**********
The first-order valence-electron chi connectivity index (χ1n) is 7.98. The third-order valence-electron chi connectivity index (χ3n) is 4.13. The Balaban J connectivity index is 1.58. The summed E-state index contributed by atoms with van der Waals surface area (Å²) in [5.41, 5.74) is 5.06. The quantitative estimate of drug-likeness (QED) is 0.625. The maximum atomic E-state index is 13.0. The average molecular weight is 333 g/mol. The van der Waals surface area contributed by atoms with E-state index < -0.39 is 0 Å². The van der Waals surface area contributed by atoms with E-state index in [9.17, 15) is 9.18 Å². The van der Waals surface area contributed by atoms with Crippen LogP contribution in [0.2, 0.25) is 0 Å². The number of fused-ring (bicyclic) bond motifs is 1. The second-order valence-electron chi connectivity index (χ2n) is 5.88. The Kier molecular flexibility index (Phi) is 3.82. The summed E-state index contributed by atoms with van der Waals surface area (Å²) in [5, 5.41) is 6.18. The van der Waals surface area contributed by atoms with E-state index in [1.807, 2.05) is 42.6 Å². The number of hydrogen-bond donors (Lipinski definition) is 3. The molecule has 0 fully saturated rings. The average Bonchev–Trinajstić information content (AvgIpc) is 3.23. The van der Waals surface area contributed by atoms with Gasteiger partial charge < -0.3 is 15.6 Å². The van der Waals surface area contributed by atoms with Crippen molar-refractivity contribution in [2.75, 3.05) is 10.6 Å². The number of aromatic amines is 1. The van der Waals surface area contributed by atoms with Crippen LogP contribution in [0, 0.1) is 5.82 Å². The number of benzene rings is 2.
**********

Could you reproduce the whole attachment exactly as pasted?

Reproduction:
The first-order valence-electron chi connectivity index (χ1n) is 7.98. The third-order valence-electron chi connectivity index (χ3n) is 4.13. The Balaban J connectivity index is 1.58. The summed E-state index contributed by atoms with van der Waals surface area (Å²) in [5.41, 5.74) is 5.06. The quantitative estimate of drug-likeness (QED) is 0.625. The maximum atomic E-state index is 13.0. The average molecular weight is 333 g/mol. The van der Waals surface area contributed by atoms with E-state index < -0.39 is 0 Å². The van der Waals surface area contributed by atoms with E-state index in [9.17, 15) is 9.18 Å². The van der Waals surface area contributed by atoms with Crippen LogP contribution in [0.2, 0.25) is 0 Å². The number of fused-ring (bicyclic) bond motifs is 1. The second-order valence-electron chi connectivity index (χ2n) is 5.88. The Kier molecular flexibility index (Phi) is 3.82. The summed E-state index contributed by atoms with van der Waals surface area (Å²) in [5, 5.41) is 6.18. The van der Waals surface area contributed by atoms with E-state index in [1.807, 2.05) is 42.6 Å². The number of hydrogen-bond donors (Lipinski definition) is 3. The molecule has 0 fully saturated rings. The average Bonchev–Trinajstić information content (AvgIpc) is 3.23. The van der Waals surface area contributed by atoms with Gasteiger partial charge < -0.3 is 15.6 Å². The van der Waals surface area contributed by atoms with Crippen molar-refractivity contribution in [2.75, 3.05) is 10.6 Å². The number of aromatic amines is 1. The van der Waals surface area contributed by atoms with Crippen LogP contribution in [0, 0.1) is 5.82 Å². The number of benzene rings is 2.